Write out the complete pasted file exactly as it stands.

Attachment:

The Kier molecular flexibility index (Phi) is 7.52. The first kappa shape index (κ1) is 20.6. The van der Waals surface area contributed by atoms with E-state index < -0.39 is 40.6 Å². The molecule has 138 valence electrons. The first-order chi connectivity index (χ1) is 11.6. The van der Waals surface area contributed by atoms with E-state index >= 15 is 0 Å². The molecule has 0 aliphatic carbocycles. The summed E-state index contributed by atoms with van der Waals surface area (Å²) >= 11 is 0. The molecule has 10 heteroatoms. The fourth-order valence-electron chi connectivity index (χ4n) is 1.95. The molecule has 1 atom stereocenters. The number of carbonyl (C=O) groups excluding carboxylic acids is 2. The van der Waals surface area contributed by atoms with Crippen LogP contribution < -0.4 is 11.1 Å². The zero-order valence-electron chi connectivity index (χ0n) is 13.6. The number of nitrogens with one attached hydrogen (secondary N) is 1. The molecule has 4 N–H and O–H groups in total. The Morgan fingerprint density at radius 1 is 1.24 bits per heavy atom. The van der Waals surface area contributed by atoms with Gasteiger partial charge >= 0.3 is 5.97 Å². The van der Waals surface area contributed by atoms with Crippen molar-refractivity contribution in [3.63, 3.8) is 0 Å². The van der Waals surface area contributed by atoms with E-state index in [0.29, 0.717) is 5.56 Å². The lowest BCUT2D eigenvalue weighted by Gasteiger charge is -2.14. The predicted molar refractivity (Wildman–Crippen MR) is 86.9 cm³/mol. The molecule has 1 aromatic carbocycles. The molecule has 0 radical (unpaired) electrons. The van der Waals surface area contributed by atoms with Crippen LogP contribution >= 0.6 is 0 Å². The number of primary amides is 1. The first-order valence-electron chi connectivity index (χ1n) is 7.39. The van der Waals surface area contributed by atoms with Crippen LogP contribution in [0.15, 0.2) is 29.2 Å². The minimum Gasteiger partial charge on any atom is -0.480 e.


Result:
The Kier molecular flexibility index (Phi) is 7.52. The first kappa shape index (κ1) is 20.6. The van der Waals surface area contributed by atoms with E-state index < -0.39 is 40.6 Å². The molecule has 138 valence electrons. The first-order chi connectivity index (χ1) is 11.6. The van der Waals surface area contributed by atoms with E-state index >= 15 is 0 Å². The molecule has 0 aliphatic carbocycles. The summed E-state index contributed by atoms with van der Waals surface area (Å²) >= 11 is 0. The molecule has 10 heteroatoms. The fourth-order valence-electron chi connectivity index (χ4n) is 1.95. The molecule has 1 atom stereocenters. The number of carbonyl (C=O) groups excluding carboxylic acids is 2. The van der Waals surface area contributed by atoms with Crippen LogP contribution < -0.4 is 11.1 Å². The zero-order valence-electron chi connectivity index (χ0n) is 13.6. The number of nitrogens with one attached hydrogen (secondary N) is 1. The molecule has 4 N–H and O–H groups in total. The Morgan fingerprint density at radius 1 is 1.24 bits per heavy atom. The van der Waals surface area contributed by atoms with Gasteiger partial charge >= 0.3 is 5.97 Å². The van der Waals surface area contributed by atoms with Crippen molar-refractivity contribution in [3.63, 3.8) is 0 Å². The van der Waals surface area contributed by atoms with E-state index in [0.29, 0.717) is 5.56 Å². The lowest BCUT2D eigenvalue weighted by Gasteiger charge is -2.14. The predicted molar refractivity (Wildman–Crippen MR) is 86.9 cm³/mol. The molecule has 1 aromatic carbocycles. The molecule has 0 radical (unpaired) electrons. The van der Waals surface area contributed by atoms with Crippen LogP contribution >= 0.6 is 0 Å². The number of primary amides is 1. The first-order valence-electron chi connectivity index (χ1n) is 7.39. The van der Waals surface area contributed by atoms with Crippen LogP contribution in [0.15, 0.2) is 29.2 Å². The minimum Gasteiger partial charge on any atom is -0.480 e.